Menu
Jump to content

What's with the ads?

blue daisy

need advice - math past calculus for advanced HS student

Recommended Posts

I'm at a loss as to what to do for my 9th grader this year.  In middle school, he was fortunate enough to take part in a program specifically for advanced math middle schoolers - Algebra 1 and 2, geometry and pre-calc in 6th and 7th grade.  He did great and was challenged for the first time.  In 8th grade, he took calculus 1.  The program continues for 2 more years with calc 2 and 3 in 9th and 10th grade and he is currently enrolled.  BUT, it got REALLY hard last year in calculus.  He got a good grade, but he really did not understand everything, especially the last half of the year.  He would spend hours working on the homework with little results. He basically had no free time last year (and part of the reason we homeschool is to give our kids more free time!)  He managed to score well on all the tests but he really did not feel confident about the material at all.  He just started a summer review assignment and is not getting it at all.  And the thing is - he's 14 - he has plenty of time for these classes, but I'm worried if he takes a break, he'll feel even more behind if he tries to re-enroll in a couple of years.  His mental health did suffer last year (I don't know if it was math or just a combination of things) but has improved with a more relaxed summer.

The program he's involved in is through our state university.  It's a great program - he's with kids his own age, there is a lot of support, and a friend of his who graduated the program already is available this year to help tutor him.  If he goes to our state university, the credits automatically transfer, so he already has the credits from calc 1.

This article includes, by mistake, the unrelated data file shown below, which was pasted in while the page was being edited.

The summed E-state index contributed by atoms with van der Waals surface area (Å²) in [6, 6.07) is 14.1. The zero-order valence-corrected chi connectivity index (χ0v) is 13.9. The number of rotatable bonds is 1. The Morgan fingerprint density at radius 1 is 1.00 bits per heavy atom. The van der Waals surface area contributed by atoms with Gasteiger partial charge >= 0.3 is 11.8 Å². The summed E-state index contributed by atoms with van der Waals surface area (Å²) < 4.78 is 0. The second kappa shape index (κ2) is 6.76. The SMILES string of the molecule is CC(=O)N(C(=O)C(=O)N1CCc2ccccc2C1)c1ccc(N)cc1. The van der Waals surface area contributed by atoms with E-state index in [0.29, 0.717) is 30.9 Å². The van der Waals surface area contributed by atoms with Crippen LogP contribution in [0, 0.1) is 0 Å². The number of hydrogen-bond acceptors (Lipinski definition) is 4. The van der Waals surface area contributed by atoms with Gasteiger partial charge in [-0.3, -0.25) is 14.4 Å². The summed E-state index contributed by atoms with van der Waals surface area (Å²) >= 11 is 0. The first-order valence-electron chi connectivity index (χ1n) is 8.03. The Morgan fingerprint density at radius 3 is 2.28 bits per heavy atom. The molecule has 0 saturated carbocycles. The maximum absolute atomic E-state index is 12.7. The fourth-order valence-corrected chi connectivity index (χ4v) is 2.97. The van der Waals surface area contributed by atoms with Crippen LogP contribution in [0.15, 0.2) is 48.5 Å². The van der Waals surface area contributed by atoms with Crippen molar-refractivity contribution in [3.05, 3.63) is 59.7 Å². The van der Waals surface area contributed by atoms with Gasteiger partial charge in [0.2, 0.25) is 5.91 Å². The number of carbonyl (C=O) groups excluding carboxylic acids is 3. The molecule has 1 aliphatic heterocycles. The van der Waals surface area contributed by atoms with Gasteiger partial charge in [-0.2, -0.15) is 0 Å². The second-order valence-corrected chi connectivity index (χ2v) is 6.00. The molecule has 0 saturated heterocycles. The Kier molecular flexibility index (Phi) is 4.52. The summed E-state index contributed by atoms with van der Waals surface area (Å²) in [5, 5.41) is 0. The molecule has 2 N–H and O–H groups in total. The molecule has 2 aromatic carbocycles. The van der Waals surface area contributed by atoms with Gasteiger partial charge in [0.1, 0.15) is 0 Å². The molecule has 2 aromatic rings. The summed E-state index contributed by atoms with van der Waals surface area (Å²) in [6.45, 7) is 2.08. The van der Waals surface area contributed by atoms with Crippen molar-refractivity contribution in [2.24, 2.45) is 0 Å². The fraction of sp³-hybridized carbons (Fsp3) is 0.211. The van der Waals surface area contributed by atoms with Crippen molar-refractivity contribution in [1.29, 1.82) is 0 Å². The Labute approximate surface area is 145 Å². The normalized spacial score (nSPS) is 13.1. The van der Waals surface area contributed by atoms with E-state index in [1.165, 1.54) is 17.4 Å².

Some ideas I have:

*stay in the current program, his friend will tutor him.  I worry that he will still struggle.

* skip this year and review calculus with other programs, take calc 2 next year through through the program we started with.  I'm worried he will lose more and struggle to catch up.

* be done with this program, take some time off from calculus and explore other math options.  He likes AOPS and there are some courses he has not done there.  Statistics is another option.  Take Calc 2 if needed with dual enrollment in 11th or 12th grade.

He does want to go into a science/engineering field.  I don't know why this feels like such a hard decision.  (For the record, my second child is mathy as well, and we're sticking to a traditional, slightly accelerated pace so we don't run into this problem!)

Share this post


Link to post
Share on other sites

I think I'd be inclined to go with your third option.

My daughter considered the AP Statistics class she took through Pennsylvania Homeschoolers to be one of her two most valuable high school classes. The prerequisite is Algebra 2, so your son would be well qualified though he would need to get permission from the instructor because of his grade. (There was a twelve year old in the class when my daughter was enrolled.)